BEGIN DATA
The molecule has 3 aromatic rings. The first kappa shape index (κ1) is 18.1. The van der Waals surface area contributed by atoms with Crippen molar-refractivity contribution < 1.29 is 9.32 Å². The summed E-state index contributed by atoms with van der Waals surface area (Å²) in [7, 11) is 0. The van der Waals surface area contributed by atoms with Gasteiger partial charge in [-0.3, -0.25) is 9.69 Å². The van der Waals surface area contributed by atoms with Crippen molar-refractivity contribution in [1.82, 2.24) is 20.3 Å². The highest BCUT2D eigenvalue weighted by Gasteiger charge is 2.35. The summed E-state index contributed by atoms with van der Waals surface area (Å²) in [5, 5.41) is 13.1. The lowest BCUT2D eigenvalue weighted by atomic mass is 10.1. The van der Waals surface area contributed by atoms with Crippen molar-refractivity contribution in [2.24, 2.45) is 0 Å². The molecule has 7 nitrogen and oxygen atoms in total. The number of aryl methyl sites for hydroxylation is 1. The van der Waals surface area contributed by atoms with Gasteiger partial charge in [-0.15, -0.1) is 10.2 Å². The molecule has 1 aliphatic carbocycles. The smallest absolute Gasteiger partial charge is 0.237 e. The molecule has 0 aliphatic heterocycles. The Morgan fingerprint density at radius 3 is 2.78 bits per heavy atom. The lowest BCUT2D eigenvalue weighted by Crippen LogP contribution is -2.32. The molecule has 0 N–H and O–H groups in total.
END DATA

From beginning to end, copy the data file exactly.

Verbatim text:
The molecule has 3 aromatic rings. The first kappa shape index (κ1) is 18.1. The van der Waals surface area contributed by atoms with Crippen molar-refractivity contribution < 1.29 is 9.32 Å². The summed E-state index contributed by atoms with van der Waals surface area (Å²) in [7, 11) is 0. The van der Waals surface area contributed by atoms with Gasteiger partial charge in [-0.3, -0.25) is 9.69 Å². The van der Waals surface area contributed by atoms with Crippen molar-refractivity contribution in [1.82, 2.24) is 20.3 Å². The highest BCUT2D eigenvalue weighted by Gasteiger charge is 2.35. The summed E-state index contributed by atoms with van der Waals surface area (Å²) in [5, 5.41) is 13.1. The lowest BCUT2D eigenvalue weighted by atomic mass is 10.1. The van der Waals surface area contributed by atoms with Crippen molar-refractivity contribution in [2.24, 2.45) is 0 Å². The molecule has 7 nitrogen and oxygen atoms in total. The number of aryl methyl sites for hydroxylation is 1. The van der Waals surface area contributed by atoms with Gasteiger partial charge in [-0.15, -0.1) is 10.2 Å². The molecule has 1 aliphatic carbocycles. The smallest absolute Gasteiger partial charge is 0.237 e. The molecule has 0 aliphatic heterocycles. The Morgan fingerprint density at radius 3 is 2.78 bits per heavy atom. The lowest BCUT2D eigenvalue weighted by Crippen LogP contribution is -2.32. The molecule has 0 N–H and O–H groups in total.